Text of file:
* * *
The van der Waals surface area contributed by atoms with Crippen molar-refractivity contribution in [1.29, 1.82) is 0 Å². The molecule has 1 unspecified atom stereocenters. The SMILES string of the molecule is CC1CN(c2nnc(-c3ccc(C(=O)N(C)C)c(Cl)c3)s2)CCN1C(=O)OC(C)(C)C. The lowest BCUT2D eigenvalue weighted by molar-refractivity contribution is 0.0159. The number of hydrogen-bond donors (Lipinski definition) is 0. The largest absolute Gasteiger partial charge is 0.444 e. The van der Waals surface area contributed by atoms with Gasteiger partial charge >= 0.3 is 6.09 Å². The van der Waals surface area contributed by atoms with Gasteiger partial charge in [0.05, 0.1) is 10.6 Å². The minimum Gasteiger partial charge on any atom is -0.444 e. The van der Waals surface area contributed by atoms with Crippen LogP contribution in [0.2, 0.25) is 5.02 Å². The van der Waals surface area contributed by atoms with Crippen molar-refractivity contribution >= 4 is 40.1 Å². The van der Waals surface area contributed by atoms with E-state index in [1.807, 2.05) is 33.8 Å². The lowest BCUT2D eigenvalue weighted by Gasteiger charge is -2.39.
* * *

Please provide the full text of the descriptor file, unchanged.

The van der Waals surface area contributed by atoms with Crippen molar-refractivity contribution in [1.29, 1.82) is 0 Å². The molecule has 1 unspecified atom stereocenters. The SMILES string of the molecule is CC1CN(c2nnc(-c3ccc(C(=O)N(C)C)c(Cl)c3)s2)CCN1C(=O)OC(C)(C)C. The lowest BCUT2D eigenvalue weighted by molar-refractivity contribution is 0.0159. The number of hydrogen-bond donors (Lipinski definition) is 0. The largest absolute Gasteiger partial charge is 0.444 e. The van der Waals surface area contributed by atoms with Gasteiger partial charge >= 0.3 is 6.09 Å². The van der Waals surface area contributed by atoms with Gasteiger partial charge in [0.05, 0.1) is 10.6 Å². The minimum Gasteiger partial charge on any atom is -0.444 e. The van der Waals surface area contributed by atoms with Crippen LogP contribution in [0.2, 0.25) is 5.02 Å². The van der Waals surface area contributed by atoms with Crippen molar-refractivity contribution >= 4 is 40.1 Å². The van der Waals surface area contributed by atoms with E-state index in [1.807, 2.05) is 33.8 Å². The lowest BCUT2D eigenvalue weighted by Gasteiger charge is -2.39.